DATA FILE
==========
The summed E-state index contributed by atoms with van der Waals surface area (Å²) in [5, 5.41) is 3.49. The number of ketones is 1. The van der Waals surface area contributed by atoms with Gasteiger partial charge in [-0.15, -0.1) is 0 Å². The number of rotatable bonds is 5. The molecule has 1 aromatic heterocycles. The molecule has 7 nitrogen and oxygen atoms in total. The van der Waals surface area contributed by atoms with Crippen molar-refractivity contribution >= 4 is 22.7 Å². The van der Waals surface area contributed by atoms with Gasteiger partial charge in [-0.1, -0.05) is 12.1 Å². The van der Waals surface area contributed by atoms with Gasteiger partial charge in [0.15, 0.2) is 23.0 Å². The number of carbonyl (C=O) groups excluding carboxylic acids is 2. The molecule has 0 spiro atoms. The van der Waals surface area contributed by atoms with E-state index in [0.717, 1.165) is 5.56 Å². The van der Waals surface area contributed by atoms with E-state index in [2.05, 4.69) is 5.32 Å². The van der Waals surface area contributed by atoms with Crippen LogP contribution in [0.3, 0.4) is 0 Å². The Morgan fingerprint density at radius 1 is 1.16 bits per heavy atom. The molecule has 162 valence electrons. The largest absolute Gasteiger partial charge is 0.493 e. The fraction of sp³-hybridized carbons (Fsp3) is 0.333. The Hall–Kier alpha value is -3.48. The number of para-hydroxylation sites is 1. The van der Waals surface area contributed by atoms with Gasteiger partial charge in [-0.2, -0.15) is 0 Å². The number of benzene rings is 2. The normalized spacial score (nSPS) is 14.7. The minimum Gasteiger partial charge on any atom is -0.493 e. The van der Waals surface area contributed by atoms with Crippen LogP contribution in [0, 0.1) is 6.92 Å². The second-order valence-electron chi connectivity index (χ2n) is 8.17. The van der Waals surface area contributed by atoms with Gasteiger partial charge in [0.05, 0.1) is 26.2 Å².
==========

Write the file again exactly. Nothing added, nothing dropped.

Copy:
The summed E-state index contributed by atoms with van der Waals surface area (Å²) in [5, 5.41) is 3.49. The number of ketones is 1. The van der Waals surface area contributed by atoms with Gasteiger partial charge in [-0.15, -0.1) is 0 Å². The number of rotatable bonds is 5. The molecule has 1 aromatic heterocycles. The molecule has 7 nitrogen and oxygen atoms in total. The van der Waals surface area contributed by atoms with Crippen molar-refractivity contribution >= 4 is 22.7 Å². The van der Waals surface area contributed by atoms with Gasteiger partial charge in [-0.1, -0.05) is 12.1 Å². The van der Waals surface area contributed by atoms with Gasteiger partial charge in [0.15, 0.2) is 23.0 Å². The number of carbonyl (C=O) groups excluding carboxylic acids is 2. The molecule has 0 spiro atoms. The van der Waals surface area contributed by atoms with E-state index in [0.717, 1.165) is 5.56 Å². The van der Waals surface area contributed by atoms with E-state index in [2.05, 4.69) is 5.32 Å². The van der Waals surface area contributed by atoms with Crippen LogP contribution in [0.3, 0.4) is 0 Å². The Morgan fingerprint density at radius 1 is 1.16 bits per heavy atom. The molecule has 162 valence electrons. The largest absolute Gasteiger partial charge is 0.493 e. The fraction of sp³-hybridized carbons (Fsp3) is 0.333. The Hall–Kier alpha value is -3.48. The number of para-hydroxylation sites is 1. The van der Waals surface area contributed by atoms with Gasteiger partial charge in [-0.2, -0.15) is 0 Å². The number of benzene rings is 2. The normalized spacial score (nSPS) is 14.7. The minimum Gasteiger partial charge on any atom is -0.493 e. The van der Waals surface area contributed by atoms with Crippen LogP contribution in [0, 0.1) is 6.92 Å². The second-order valence-electron chi connectivity index (χ2n) is 8.17. The van der Waals surface area contributed by atoms with Gasteiger partial charge in [0.05, 0.1) is 26.2 Å².